Notice in this scripture, God is described as breathing, walking, and talking more like a superhero than the Spirit we usually imagine when we imagine God. The presence of God is physical in this story. God is physically breathing into the nostrils of the creature God made from the dust of the ground. God is physically laying that creature down as he sleeps deeply and removing a rib to fashion into another creature. God is not perceived physically as the serpent speaks, not passing the fruit around as the woman and man eat, not sewing fig leaf loincloths alongside the man and the woman when they realize they were naked. God is not perceived to be there physically when they hide. 
But does that mean God was not there? Just because we do not see or feel God, does that mean that God is not there? When our hands cover our own eyes, does that mean God has disappeared? When we hide, does that mean we have disappeared before God? Does the principle of object permanence--- that things stick around even when you can't see them--- apply to God?

Today in worship, we are celebrating baptisms, and, in our tradition, baptism is an affirmation of God's object permanence. Well, it's more than that, more than just that God sticks around even when you can't see God. Baptism is also an affirmation that God continues to work on us, continues to transform us by grace, even when we think we are hiding from God. 
The language we use for baptism is the language of new life, that we have died to sin and are now given new life. We ask those candidates for baptism or their sponsors if we are baptizing babies, “Do you renounce the spiritual forces of wickedness, reject the evil powers of this world, and repent of your sin?” When I met with Leah and Gracie and Ben, I asked if when they answer, I do, to that question, and get baptized if that meant they would never get caught up in the spiritual forces of wickedness, or experience evil, or sin every again. To which they answered that yeah, they probably would sin again. So does that mean if they sin that their baptism is invalidated? If that were the case, we'd need Ms. Janice back here with her supersoaker shooting us with baptismal water every week!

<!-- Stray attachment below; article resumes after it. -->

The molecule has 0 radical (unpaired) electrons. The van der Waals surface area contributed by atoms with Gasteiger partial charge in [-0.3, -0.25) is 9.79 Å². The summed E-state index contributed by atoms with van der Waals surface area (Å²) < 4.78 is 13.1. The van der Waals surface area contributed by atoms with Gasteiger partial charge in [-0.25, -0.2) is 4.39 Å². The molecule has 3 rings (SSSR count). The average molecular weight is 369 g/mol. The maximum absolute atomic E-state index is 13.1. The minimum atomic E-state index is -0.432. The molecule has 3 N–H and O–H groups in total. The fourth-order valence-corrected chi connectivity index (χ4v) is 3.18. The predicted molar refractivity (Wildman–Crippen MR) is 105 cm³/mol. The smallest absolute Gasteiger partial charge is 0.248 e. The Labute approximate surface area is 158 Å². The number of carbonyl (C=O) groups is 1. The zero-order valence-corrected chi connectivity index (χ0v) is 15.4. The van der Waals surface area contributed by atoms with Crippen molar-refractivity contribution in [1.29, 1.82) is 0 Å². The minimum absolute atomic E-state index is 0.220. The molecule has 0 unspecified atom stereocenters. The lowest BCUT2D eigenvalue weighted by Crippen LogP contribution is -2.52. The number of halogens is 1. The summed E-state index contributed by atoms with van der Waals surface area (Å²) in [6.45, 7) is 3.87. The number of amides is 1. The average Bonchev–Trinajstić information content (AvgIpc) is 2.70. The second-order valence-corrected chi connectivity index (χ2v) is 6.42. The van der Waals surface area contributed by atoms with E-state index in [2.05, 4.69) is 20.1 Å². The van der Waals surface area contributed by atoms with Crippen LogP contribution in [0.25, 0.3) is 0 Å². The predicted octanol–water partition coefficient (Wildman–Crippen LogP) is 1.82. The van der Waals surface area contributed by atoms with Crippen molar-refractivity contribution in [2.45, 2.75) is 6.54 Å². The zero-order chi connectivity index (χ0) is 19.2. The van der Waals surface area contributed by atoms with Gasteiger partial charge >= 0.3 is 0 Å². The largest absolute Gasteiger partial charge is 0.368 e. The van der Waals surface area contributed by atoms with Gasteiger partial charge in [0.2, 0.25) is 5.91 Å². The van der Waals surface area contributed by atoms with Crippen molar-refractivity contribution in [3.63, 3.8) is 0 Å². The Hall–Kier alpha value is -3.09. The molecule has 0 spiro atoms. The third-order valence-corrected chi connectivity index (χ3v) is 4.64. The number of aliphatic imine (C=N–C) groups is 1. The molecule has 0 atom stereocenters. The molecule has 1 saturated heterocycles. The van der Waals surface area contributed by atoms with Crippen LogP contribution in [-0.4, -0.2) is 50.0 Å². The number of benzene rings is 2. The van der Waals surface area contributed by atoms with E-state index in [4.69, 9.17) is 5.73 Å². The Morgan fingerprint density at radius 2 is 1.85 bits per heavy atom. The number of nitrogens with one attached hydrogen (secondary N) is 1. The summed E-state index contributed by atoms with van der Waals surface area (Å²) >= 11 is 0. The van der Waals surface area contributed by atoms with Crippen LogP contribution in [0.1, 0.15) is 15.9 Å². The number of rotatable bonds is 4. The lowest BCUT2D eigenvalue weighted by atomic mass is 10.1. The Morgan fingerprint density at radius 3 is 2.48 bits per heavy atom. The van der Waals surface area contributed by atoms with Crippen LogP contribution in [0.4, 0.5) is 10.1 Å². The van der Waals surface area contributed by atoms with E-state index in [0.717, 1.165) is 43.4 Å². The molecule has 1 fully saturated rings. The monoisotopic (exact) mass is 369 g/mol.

When we are baptized, we are acknowledging that God's grace is always at work in us. We have the knowledge of Good and Evil, our eyes are opened, but unlike what the serpent said, we are not like God. We still need God. So it is good that God sticks around even when we think we have it all figured out, or we get so stressed or sad or mad we ignore God, or even when we are ashamed and we don't know what to do. Baptism acknowledges our constant need of God's grace and affirms God's presence constantly with us. 
The first humans, dressed in fig leaves, hid among the trees of the Garden. But I wonder sometimes if it was less because they were afraid and more because they were testing a fundamental principle of existence: will God still seek us out, even when we do the things God tells us not to do? They did not realize God was already with them as they ate of the fruit and as their eyes were open. They did not realize God was with them even as they hid. But God called out to them anyway.

We stopped our scripture reading this morning at verse eight, but I want to continue onto the next verse:
They heard the sound of the Lord God walking in the garden at the time of the evening breeze, and the man and his wife hid themselves from the presence of the Lord God among the trees of the garden. But the Lord God called to the man and said to him, “Where are you?”

Even when we hide, even when we think God cannot see us, God still calls out to us. So the question we are left with is, how will we respond to that call?

1See Tom Stafford, “Why All Babies Love Peek-a-boo,” 18 April 2014, BBC Future, accessed 27 August 2016,


Running the Race: A Sermon on Faith and the Olympics

I am not a sports fan, but we had fun with this reading from Hebrews and the Rio 2016 Olympics. This is a sermon preached at Presbury United Methodist Church.

Scripture: Hebrews 11:29-12:2 (NRSV)
By faith the people passed through the Red Sea as if it were dry land, but when the Egyptians attempted to do so they were drowned. By faith the walls of Jericho fell after they had been encircled for seven days. By faith Rahab the prostitute did not perish with those who were disobedient, because she had received the spies in peace.  

And what more should I say? For time would fail me to tell of Gideon, Barak, Samson, Jephthah, of David and Samuel and the prophets— who through faith conquered kingdoms, administered justice, obtained promises, shut the mouths of lions, quenched raging fire, escaped the edge of the sword, won strength out of weakness, became mighty in war, put foreign armies to flight. Women received their dead by resurrection. Others were tortured, refusing to accept release, in order to obtain a better resurrection. Others suffered mocking and flogging, and even chains and imprisonment. They were stoned to death, they were sawn in two, they were killed by the sword; they went about in skins of sheep and goats, destitute, persecuted, tormented— of whom the world was not worthy. They wandered in deserts and mountains, and in caves and holes in the ground. Yet all these, though they were commended for their faith, did not receive what was promised, since God had provided something better so that they would not, apart from us, be made perfect.